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26 January 2004
STDs Preferable To Condom Use For Many Men
by George Atkinson

Some men are still not willing to use condoms, even after acquiring a sexually transmitted infection, according to a new survey of African-American clinic patients. The study was published in the American Journal of Health Behavior.

Two-thirds of the men with a primary sexual partner and one-third of those without a primary partner said they were not ready to use condoms consistently, say Diane Grimley, of the University of Alabama. Men in more intimate relationships were among the least likely to consider using a condom regularly, the survey found.

"The situation in which men reported the least confidence in using condoms with a main partner was the one in which they wanted their partner to know that they were 'committed to the relationship,'" Grimley says.

Men who used drugs and alcohol, with no main partner, were the least likely to use condoms consistently. Grimley and her colleagues surveyed attitudes toward condom use among men who came to an Alabama STD clinic for treatment. Around two-thirds of the men said they had been previously diagnosed with one or more STDs at the clinic. Many of the men said the biggest advantage of using condoms was "safety from disease," while the biggest disadvantage to condom use was "having to rely on a partner's cooperation."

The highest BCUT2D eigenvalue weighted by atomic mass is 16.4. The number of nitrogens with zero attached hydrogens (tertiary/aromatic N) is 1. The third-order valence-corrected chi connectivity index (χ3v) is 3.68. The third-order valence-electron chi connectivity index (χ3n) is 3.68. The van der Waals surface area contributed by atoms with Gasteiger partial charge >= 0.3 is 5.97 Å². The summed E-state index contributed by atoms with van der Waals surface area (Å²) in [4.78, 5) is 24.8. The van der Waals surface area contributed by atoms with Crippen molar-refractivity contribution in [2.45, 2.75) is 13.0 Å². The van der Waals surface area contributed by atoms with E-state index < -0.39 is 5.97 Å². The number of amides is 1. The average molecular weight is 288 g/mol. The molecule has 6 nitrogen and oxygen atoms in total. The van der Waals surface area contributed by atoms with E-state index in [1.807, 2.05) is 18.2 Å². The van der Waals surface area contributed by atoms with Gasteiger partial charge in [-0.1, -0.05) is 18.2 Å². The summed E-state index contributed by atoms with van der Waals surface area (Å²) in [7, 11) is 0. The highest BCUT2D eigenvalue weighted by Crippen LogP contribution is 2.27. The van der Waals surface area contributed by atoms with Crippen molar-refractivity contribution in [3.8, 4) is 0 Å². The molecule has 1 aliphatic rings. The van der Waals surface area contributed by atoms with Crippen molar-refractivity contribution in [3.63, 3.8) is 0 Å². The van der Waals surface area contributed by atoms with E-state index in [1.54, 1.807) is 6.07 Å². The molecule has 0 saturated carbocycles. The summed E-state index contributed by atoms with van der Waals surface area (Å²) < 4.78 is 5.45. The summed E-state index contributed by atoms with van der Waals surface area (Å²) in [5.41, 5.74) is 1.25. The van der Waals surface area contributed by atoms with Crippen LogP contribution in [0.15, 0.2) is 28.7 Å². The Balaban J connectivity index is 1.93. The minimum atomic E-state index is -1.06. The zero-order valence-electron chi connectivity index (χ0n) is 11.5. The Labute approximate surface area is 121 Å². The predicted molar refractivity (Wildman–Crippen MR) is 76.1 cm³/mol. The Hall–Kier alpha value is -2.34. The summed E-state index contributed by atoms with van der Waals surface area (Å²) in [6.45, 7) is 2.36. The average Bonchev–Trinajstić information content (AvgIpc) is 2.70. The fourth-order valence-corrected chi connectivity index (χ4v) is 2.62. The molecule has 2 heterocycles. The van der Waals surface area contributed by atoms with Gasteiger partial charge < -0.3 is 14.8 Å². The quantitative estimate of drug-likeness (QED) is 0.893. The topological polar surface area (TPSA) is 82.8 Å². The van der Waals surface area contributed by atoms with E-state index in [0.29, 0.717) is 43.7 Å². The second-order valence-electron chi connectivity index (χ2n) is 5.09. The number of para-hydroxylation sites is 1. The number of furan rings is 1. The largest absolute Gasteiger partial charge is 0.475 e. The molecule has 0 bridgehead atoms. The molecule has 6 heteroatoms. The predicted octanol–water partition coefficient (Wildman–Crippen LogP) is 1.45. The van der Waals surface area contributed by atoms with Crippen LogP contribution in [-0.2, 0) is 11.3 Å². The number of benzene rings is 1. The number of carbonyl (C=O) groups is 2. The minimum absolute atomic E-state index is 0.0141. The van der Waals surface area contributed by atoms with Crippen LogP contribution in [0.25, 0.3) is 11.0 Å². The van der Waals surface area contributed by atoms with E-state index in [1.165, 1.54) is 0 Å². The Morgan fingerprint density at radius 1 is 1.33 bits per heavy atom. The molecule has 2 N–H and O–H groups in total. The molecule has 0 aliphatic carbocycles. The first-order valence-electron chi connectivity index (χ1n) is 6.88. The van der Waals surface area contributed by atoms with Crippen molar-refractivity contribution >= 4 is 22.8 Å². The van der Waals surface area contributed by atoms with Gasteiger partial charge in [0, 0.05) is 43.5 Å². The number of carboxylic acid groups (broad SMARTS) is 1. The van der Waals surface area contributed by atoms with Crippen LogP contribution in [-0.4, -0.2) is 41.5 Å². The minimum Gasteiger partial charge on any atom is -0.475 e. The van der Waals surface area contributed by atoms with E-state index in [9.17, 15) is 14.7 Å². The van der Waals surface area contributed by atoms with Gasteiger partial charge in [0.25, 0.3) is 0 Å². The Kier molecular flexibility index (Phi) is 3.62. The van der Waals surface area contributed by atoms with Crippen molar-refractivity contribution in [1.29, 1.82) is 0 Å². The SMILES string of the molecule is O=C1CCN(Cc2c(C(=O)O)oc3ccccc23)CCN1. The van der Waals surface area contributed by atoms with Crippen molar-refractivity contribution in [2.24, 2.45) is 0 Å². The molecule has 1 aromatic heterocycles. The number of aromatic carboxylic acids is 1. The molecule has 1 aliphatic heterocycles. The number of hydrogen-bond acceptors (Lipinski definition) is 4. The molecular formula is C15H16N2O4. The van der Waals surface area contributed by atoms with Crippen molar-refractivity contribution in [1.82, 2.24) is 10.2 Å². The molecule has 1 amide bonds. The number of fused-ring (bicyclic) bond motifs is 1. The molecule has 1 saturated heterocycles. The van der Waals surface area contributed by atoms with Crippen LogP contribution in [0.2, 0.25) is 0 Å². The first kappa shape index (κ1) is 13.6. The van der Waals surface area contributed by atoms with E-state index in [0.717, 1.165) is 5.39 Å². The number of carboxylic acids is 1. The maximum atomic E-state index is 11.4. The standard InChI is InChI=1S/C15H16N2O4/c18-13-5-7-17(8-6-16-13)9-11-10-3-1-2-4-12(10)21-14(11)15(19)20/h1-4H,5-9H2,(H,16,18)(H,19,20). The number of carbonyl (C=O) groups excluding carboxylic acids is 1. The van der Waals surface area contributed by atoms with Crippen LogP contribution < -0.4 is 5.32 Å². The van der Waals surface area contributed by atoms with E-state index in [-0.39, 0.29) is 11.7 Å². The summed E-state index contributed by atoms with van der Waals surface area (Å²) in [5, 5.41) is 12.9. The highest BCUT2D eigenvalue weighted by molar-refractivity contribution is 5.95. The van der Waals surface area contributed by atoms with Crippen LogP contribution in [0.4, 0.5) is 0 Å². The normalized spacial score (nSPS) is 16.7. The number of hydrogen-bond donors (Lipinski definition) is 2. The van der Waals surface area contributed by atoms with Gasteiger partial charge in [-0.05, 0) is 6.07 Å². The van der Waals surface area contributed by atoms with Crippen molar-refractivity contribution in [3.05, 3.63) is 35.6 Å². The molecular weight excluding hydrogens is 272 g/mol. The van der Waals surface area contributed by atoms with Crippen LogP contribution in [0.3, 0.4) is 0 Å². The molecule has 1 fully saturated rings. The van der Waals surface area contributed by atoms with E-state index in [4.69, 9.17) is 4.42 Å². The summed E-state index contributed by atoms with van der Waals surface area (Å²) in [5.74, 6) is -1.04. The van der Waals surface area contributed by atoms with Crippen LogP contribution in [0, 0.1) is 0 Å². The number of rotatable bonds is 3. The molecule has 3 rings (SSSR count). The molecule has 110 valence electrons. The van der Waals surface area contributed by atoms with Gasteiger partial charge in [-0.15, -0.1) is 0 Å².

While the men understood the risks associated with contracting STDs, Grimley said they "appear to cope with this risk by choosing to engage in secondary prevention - seeking treatment - rather than practicing preventive behavior such as consistent condom use."

"If the focus remains on early detection without allocating resources for primary prevention with this population, the current 'revolving door' situation will be maintained," said Grimley.




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